Aug 04 2009

An Open Letter to My *Hearing* Friends

Published by at 12:09 am under Post your stories, articles, or blog links

I am passing along this letter written by Shanna Groves. She sent the letter to me so I could share with my readers. I found it very interesting because it relates to some of the experiences I have been through.  I’d like to hear your feedback.


Dear Friend,

I want to discuss an important difference we have—something that can impact our entire communication from this point forward.

When you were born, your hearing was normal. So was mine. For years, I took the ability to hear for granted. I listened to my car stereo several notches too loud and sat in concert arenas filled with the shrill sounds of guitars, drums and vocalists belting out tunes. As a college student, I worked in a noisy printing press environment without wearing earplugs. All the while, my hearing gradually suffered.

For the past eight years, my life has differed from yours. It’s all because of a diagnosis I received two months after my oldest child was born: I have progressive hearing loss.

What does that mean? Imagine losing the sensitive hairs that line the back of your neck, one by one. You wait and wait for them to grow back, but they never do. For some unknown reason, the hairs are gone forever. That has happened to my inner ears. The nerve hairs in the deepest part of each ear have been destroyed permanently. Cause unknown. Without these hairs, my ears are not as sensitive to sound as yours.

The first part of my hearing that disappeared was with high-frequency pitches—birds singing, kids screaming, phones ringing, and all soft consonant sounds (f, s, t, v). Gone. Permanently. I am deaf to these noises.

The inability to hear high-frequency pitches affects all of my conversations with you.

You: “Is the baby sleeping?”
What I hear: “Ha! Baby leaping.”

You: “What time is it?”
What I hear: “Whoa, I’m in.”

I have worn hearing aids for six years to help with hearing better. But please repeat after me:


With my hearing aids, I can hear the phone ring and the kids scream and soft consonant sounds—most of the time. Yet even with the aids, I still can’t hear robins chirping over me as I sit on my backyard swing. Do I miss that sound? Yes. Every day.

I want to ask that the two of us find a way to bridge the gap between our hearing differences, to understand each other. So, here are my suggestions…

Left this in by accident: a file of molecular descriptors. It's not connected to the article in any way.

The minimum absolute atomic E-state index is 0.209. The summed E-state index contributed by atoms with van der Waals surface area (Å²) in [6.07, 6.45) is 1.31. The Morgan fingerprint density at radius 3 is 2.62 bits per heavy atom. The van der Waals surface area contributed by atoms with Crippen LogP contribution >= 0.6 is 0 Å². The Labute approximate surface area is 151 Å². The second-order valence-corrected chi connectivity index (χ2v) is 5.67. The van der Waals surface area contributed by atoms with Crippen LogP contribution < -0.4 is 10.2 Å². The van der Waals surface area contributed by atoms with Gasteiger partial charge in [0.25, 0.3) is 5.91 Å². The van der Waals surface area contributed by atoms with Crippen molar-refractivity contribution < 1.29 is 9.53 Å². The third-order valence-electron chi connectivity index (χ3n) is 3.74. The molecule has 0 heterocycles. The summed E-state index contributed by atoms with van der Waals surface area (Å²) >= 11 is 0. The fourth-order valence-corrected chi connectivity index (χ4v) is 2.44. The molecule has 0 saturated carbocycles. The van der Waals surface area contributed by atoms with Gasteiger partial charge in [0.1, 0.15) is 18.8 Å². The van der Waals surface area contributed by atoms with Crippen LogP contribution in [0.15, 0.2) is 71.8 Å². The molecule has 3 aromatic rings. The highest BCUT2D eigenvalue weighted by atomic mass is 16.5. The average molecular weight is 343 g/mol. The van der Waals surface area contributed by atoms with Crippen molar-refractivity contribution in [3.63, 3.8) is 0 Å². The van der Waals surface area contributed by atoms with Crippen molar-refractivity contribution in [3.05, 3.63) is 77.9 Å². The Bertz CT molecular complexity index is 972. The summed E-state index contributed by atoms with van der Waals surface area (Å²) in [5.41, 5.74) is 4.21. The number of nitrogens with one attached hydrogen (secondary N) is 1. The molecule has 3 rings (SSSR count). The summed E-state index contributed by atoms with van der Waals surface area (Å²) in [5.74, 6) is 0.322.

~ Please face me when you speak. My eyes have become my ears. I watch your lips move and interpret your facial and body gestures. That is impossible to do when I am in the driver’s seat and you are talking to me from the passenger’s side of the car. Let me stop the car or come to a stoplight so I can give you my full attention.

~ Quiet rooms are always the best place for me to hear you well. When this isn’t possible, I hear better in a private booth rather than at a table in the middle of a crowded restaurant. Better yet, pull me aside, look me in the eye, and speak slowly and with good articulation. Doing this will decrease the chances of you having to repeat yourself three times before I get it.

~ I don’t expect you to walk on eggshells if you are unsure whether I have heard something you said. It is much better to tell me that I didn’t respond to your question, than to assume I am rude, dumb or zoned out for not answering.

~ If any of my suggestions seem too radical, I’d like you to try an experiment. Wedge two cotton balls in both of your ears, then try to carry on a conversation in a noisy room with your eyes closed. Difficult, isn’t it? Welcome to my world!

By writing to you, I hope to provide insight that will help when we have our next conversation. You are a good friend for taking the time to read this letter. You’ve shown support in my hearing journey by taking an interest in what I write. Thank you for that.

As your friend, here is my commitment to you…

~ I promise to give you my full attention when you speak to me.

~ I promise to politely ask you to repeat yourself if I have missed something you said.

~ I promise to care about what you have to say because I care about you.

Shanna Groves is the author of Lip Reader, a novel about a family dealing with hearing loss during the early 1980s. She blogs and speaks frequently about hearing loss issues and is actively involved with the Hearing Loss Association of America. For information about her books, blogs and speaking dates, visit:

2 responses so far

2 Responses to “An Open Letter to My *Hearing* Friends”

  1. Jenon 05 Aug 2009 at 8:18 pm
    this is a great website for hearing people to try to understand what hearing loss sounds like

  2. Danny (Richards) Griffithon 29 Oct 2010 at 10:57 pm

    I for one, understand this problem. You see I was born hearing. Lost 75% of my hearing at age 5. Wore hearing aids from age 8 until age 45 when I lost hearing left in one ear. 5 years later I become completely deaf. Am now 69 years of age. Still deaf. However very quiet now in my world. Peaceful. I would like to work with Shannon if possible to find ways of dealing with the hearing world to accept us, the Deaf Nation, as their equals in our society. Not as someone to be shunned. And that is most scary feeling..Now I am alone in world, tho married and with adult childrenand grandchildren. And they are hearing, but do not sign. This is not a pity note. Am only expressing myself that others understand we too have thoughts and feelings same as hearing society. Thanks for listening. Now lets get some help. We have work to do.

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